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For Immediate Release

Tuesday, July 20, 2010

Barclays, Northern, State Street and Vanguard Top List of Mutual Funds Enabling Excessive CEO Pay

New Report Examines Mutual Fund Proxy Voting Patterns on Executive Compensation

Washington, DC — 

In a report released today, “Compensation Complicity: Mutual Fund Proxy Voting and the Overpaid American CEO,” the American Federation of State, County and Municipal Employees (AFSCME), The Corporate Library and Shareowners.org analyzed mutual fund voting patterns on compensation issues in 2009. The authors found that mutual funds voted in favor of management proposals on changes to executive pay policies at a rate of 84 percent, and ratified executive pay packages at a rate of 77 percent.

“Given the bailout and dismal performance of many companies, investors in mutual funds should be outraged that their assets are being used to ratify CEO pay that in too many cases was undeserved and unearned,” said AFSCME Pres. Gerald W. McEntee. “Mutual funds hold over 25 percent of the market capitalization of all U.S. companies, and the ten largest fund families manage more than half of all mutual fund assets. These 800 pound gorillas need to start throwing their weight around to demand that CEOs get paid only when they perform.”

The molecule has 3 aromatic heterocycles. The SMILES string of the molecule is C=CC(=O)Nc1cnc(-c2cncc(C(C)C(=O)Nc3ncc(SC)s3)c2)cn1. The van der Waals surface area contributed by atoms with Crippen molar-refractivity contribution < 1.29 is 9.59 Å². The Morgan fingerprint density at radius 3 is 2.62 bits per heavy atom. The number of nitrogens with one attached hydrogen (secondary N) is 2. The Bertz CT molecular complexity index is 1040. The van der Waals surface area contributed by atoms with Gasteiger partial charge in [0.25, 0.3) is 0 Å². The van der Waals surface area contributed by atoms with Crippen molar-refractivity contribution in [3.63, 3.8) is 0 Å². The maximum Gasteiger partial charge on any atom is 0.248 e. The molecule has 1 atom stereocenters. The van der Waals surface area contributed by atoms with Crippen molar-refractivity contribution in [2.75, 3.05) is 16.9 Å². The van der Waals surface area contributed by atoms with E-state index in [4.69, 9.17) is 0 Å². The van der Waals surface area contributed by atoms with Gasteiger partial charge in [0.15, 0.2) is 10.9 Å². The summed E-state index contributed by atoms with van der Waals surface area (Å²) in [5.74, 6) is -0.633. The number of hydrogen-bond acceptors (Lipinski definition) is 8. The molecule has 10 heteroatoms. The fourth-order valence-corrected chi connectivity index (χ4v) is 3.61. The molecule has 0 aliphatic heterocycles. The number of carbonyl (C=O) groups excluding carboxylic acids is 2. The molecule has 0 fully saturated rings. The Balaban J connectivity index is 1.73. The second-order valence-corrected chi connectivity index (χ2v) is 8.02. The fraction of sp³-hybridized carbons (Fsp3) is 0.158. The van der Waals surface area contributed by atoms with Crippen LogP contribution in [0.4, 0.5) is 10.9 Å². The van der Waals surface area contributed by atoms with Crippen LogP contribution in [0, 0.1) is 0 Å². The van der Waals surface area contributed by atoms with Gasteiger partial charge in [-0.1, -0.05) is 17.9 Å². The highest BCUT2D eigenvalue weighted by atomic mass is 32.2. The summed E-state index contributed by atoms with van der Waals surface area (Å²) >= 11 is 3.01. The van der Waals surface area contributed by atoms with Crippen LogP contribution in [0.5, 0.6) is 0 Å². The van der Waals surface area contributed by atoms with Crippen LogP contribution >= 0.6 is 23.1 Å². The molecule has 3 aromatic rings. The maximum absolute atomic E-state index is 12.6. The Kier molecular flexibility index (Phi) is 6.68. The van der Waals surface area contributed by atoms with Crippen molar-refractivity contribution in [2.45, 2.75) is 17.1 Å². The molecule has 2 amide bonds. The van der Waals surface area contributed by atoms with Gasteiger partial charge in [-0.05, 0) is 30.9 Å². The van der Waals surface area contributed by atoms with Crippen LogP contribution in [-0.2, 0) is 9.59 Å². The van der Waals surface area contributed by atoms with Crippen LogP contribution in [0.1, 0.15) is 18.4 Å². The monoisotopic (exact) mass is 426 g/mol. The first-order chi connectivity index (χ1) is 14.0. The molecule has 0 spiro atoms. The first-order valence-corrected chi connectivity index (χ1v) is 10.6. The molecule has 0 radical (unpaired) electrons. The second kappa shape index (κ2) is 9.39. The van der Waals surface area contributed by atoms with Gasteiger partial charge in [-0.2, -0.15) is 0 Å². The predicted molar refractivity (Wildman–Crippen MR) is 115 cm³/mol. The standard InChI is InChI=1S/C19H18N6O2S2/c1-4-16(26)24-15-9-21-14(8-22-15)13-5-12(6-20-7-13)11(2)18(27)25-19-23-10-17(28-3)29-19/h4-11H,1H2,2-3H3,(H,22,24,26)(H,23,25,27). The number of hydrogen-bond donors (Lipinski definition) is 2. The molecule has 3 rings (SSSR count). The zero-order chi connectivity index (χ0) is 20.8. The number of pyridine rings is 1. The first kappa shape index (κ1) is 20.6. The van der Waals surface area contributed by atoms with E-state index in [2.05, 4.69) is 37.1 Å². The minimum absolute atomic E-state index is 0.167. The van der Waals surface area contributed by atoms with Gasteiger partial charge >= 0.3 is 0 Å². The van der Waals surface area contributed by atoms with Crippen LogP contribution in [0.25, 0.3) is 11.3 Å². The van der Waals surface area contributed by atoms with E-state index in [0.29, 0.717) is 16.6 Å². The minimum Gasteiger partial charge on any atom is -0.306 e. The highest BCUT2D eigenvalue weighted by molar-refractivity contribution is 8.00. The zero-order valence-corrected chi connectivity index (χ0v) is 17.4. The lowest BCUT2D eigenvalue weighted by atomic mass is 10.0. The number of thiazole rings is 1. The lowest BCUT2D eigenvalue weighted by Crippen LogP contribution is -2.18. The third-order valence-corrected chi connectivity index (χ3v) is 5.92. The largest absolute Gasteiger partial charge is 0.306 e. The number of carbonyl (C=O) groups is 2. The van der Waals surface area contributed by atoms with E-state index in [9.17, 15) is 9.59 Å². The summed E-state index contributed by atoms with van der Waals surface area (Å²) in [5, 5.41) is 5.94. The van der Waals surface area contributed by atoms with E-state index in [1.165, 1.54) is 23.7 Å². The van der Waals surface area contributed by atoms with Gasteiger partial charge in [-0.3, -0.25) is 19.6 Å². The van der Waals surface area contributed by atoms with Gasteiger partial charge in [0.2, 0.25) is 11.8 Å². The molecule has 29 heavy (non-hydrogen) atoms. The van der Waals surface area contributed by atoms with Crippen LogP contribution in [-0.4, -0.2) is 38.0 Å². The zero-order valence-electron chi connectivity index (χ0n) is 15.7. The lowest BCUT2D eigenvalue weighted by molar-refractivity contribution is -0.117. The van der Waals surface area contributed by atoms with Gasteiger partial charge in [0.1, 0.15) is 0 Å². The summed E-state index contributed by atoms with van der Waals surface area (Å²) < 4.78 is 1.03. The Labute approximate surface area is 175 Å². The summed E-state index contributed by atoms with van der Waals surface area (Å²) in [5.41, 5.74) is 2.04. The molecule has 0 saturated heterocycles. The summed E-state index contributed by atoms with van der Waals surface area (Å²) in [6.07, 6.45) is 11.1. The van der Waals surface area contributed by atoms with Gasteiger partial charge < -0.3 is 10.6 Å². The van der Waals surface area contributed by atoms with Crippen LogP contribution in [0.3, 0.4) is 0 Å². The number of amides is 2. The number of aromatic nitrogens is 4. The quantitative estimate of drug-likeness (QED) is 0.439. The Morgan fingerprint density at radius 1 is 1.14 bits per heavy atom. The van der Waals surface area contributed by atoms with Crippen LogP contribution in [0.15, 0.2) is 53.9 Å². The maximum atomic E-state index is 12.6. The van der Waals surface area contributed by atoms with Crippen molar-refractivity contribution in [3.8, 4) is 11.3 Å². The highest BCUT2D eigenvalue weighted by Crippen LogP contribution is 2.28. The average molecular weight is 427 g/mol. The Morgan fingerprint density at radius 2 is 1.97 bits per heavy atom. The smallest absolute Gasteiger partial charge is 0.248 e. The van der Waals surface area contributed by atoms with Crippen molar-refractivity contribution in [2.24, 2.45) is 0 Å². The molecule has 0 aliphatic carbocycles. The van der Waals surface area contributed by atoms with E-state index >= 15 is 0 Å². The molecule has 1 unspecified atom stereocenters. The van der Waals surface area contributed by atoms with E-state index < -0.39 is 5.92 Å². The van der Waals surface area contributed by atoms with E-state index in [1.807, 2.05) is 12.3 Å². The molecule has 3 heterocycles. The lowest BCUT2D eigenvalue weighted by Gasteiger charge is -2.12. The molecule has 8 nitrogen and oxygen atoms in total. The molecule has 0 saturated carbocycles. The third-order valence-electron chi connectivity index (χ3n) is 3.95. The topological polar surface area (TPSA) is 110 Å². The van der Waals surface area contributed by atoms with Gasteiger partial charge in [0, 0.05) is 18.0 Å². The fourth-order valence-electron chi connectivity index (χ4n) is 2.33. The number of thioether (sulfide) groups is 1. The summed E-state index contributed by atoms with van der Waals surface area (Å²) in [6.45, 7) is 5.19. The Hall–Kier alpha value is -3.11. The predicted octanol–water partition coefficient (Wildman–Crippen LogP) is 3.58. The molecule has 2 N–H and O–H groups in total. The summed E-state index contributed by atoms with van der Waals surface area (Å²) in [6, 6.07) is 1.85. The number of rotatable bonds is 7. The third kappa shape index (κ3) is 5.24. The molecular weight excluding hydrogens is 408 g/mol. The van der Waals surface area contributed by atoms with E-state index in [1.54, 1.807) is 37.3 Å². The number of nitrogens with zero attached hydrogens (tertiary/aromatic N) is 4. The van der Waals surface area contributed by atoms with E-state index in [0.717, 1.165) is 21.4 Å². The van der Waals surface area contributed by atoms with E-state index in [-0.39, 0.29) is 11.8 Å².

The mutual fund industry’s four greatest “Pay Enablers,” reported as most consistently enabling runaway CEO pay, were Barclays, Northern, State Street and Vanguard.  According to the authors’ analysis, Barclays was the most enabling, supporting management compensation proposals 96 percent of the time, while its support for shareholder proposals was under 2 percent. The merger of Barclays and BlackRock last year created a mutual fund family with unprecedented power to constrain runaway pay; however, the combined voting record of the merged firms ranks as near the most “Pay Enabling,” along with mutual fund giant Vanguard.

Schwab, BNY Mellon, Dreyfus, Fifth Third and Legg Mason were the funds most likely to vote to rein in pay. These “Pay Constrainers” voted for shareholder proposals designed to tie executive compensation to long-term performance at an average rate of 91 percent. These funds also voted against members of board compensation committees at companies with pay problems at a higher rate than other funds.

The average level of mutual fund support for management proposals on compensation issues was 84 percent, unchanged from 2008. The average level of support for the categories of compensation-related shareholder proposals was 56 percent, a significant increase from the 40 percent in 2008.  Mutual funds were less willing to vote against directors over compensation issues, increasing the average level of support for certain directors from 48 percent in 2008 to 50 percent in 2009.  Mutual funds supported management-sponsored Say on Pay proposals at a rate of 77 percent.